So far so terrific, and the book makes great (though utterly depressing) reading. There is, however, something of a black hole in the middle of it that does rather reduce its value. The authors make clear that they are judging how effectively policy changes were carried out, but not the wider effects of those policy changes, and "the differentiation between them raises, inevitably, fundamental issues of culture and values" (page 5). Well, yes: but there's more to this than simply saying whether something was done well: there is the much bigger question of whether it should have been done at all. They justify this with the example of Rommel, whom everyone could agree was a brilliant and fairly blunder-free general but who fought in an evil cause. But consider the poll tax; that was carried out fairly effectively, but it all came to grief because it was fundamentally unfair. How much of the fact that it was unfair should have entered considerations? This tends to make it difficult to separate the how from the why. And was it the worst of the blunders considered, as they suggest? I would rather doubt that: it contains many elements of stupidity and heedlessness, but so does the whole business of going over to private pensions with all the mis-selling that generated, but with the added dimension of malfeasance, greed and plain crookery for which, as far as I'm aware, no one served a single day in prison. For me, that makes it a far worse blunder even than the poll tax, because the consequences were harm to millions on a very large scale, whilst the consequences of the poll tax were more concentrated on the political, in particular the fact that it did for Thatcher, wonderful though that was.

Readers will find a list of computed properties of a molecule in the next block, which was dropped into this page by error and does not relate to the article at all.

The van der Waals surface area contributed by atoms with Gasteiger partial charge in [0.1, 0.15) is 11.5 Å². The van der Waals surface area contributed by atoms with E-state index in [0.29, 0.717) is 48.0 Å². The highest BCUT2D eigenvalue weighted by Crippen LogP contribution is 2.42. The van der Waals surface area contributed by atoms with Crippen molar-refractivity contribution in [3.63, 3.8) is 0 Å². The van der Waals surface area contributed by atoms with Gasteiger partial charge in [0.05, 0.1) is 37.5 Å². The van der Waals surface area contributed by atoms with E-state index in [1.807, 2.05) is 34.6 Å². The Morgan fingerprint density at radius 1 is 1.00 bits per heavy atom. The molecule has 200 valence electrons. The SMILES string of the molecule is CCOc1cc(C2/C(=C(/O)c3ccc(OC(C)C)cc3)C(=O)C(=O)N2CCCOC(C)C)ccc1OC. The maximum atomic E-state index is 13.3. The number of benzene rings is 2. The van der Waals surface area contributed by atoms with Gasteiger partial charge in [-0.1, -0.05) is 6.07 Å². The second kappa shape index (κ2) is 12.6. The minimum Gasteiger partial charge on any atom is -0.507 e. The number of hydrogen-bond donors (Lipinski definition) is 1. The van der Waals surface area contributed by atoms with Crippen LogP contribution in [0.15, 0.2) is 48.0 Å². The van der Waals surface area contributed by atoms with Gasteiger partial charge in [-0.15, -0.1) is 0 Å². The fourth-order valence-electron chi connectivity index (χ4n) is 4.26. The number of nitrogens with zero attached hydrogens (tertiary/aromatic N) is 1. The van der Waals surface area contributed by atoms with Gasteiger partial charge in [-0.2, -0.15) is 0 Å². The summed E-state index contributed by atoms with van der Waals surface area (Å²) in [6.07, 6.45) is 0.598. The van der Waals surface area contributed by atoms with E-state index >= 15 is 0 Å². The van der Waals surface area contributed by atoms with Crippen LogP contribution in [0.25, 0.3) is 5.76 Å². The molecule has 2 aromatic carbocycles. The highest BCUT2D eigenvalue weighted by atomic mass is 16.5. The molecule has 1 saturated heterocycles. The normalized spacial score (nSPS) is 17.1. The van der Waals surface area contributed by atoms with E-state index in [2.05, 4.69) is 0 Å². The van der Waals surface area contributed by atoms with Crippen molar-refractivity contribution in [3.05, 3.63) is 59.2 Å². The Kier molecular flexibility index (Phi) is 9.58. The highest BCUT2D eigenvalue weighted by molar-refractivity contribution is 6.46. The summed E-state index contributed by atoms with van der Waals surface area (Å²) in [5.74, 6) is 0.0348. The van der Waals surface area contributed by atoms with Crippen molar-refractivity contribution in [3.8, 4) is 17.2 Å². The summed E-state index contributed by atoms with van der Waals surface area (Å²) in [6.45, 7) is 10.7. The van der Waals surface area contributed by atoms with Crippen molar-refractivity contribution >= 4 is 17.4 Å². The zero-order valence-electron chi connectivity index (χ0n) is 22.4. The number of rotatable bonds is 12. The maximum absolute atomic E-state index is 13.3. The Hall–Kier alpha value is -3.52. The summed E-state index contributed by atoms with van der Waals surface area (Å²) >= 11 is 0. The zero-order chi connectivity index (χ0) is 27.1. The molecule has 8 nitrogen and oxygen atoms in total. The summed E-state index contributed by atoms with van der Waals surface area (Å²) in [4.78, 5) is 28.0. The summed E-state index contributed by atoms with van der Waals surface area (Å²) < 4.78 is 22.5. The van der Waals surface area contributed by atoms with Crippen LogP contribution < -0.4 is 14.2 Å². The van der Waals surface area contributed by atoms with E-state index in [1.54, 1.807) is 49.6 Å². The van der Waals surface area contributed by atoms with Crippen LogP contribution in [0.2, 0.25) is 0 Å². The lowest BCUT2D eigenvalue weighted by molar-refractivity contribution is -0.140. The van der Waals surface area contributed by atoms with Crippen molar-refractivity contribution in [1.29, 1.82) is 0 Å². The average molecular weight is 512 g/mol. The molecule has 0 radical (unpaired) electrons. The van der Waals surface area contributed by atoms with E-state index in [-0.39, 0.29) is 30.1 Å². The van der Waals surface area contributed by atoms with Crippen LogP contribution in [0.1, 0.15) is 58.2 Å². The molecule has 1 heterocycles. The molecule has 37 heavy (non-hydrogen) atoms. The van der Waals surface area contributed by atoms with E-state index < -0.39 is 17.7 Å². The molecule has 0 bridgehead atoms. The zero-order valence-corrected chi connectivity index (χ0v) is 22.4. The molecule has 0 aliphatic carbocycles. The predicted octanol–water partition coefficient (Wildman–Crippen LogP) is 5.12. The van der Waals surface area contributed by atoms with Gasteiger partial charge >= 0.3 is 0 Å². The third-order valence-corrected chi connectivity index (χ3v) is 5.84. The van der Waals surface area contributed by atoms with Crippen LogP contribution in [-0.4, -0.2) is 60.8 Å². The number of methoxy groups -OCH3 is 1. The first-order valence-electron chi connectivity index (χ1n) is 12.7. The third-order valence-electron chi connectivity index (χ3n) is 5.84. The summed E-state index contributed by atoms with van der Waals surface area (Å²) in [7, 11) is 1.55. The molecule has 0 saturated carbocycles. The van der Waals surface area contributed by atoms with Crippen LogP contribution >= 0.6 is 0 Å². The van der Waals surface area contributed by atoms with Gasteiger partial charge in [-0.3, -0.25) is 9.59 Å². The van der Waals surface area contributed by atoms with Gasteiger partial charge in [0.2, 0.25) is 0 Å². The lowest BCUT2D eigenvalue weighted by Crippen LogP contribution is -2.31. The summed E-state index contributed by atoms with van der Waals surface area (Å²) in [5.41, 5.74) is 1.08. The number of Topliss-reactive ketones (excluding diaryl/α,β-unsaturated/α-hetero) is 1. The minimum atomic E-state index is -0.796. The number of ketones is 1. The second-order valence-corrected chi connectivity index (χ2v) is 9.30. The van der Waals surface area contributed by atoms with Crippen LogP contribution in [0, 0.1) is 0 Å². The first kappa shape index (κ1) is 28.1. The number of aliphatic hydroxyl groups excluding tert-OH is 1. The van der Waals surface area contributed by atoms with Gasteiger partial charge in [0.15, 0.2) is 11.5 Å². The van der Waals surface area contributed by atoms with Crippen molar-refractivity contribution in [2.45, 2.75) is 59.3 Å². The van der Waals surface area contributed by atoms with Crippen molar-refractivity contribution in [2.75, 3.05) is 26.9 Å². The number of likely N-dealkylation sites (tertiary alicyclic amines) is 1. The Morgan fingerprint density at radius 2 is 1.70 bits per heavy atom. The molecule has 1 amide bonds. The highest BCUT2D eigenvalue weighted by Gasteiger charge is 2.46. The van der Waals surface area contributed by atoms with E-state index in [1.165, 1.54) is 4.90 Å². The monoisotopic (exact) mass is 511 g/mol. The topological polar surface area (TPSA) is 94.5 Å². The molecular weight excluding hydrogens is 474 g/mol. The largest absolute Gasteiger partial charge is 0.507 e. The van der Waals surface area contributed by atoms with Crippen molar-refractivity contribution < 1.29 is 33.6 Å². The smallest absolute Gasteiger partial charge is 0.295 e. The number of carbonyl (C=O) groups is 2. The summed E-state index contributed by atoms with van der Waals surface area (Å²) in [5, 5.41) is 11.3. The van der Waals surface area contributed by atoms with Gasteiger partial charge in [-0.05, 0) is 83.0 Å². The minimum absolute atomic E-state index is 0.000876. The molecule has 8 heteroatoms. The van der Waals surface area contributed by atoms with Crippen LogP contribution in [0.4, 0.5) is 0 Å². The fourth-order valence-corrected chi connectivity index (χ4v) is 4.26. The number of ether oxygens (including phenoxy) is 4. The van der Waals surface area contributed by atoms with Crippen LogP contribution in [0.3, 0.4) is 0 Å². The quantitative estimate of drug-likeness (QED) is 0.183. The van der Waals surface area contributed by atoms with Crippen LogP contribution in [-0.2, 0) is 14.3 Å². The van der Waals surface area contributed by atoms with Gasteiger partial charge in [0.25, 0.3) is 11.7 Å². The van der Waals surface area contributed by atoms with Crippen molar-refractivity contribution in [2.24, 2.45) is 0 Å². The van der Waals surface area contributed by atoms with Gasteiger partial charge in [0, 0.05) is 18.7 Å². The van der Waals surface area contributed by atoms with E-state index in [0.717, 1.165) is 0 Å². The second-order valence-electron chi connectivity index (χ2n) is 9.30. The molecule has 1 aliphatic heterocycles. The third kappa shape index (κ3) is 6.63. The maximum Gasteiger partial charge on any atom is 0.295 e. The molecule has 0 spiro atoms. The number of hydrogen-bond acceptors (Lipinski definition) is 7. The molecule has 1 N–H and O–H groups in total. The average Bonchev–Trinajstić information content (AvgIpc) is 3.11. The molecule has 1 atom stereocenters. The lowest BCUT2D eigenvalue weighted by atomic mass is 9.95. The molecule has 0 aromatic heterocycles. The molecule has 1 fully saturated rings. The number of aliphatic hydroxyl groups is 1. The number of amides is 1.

But where this approach comes most seriously to grief is in the consideration of privatisation. Here the authors blithely state that, although "many sceptics and doom-mongers condemned as a blunder-in-the-making the Thatcher government's privatisation of most of the UK's public utilities during the 1980s ... privatisation is now almost universally-accepted as having been a success." (page 5). These words ring spectacularly hollow now, when the utility companies have turned into appalling rackets for creaming off vast profits for shareholders, bonuses for the top echelons of the companies that own them - and huge price rises for the public. Worse, the companies have loaded themselves up with debt (lending vast sums to themselves so they can pay themselves back with large fees) so that the interest paid can be set against tax so that they pay hardly any at all. If this is a success, I hate to think what a failure would look like. These rackets are virtually all monopolies - this applies to water and power supply the railway companies and all the rest of the corporate brigands, and it shocks me that the authors are able so easily to separate the process of privatisation (which was a success, I suppose) from the wider consequences (which certainly are not). For this reason, I have downrated the book to three stars, despite its many strengths in other respects.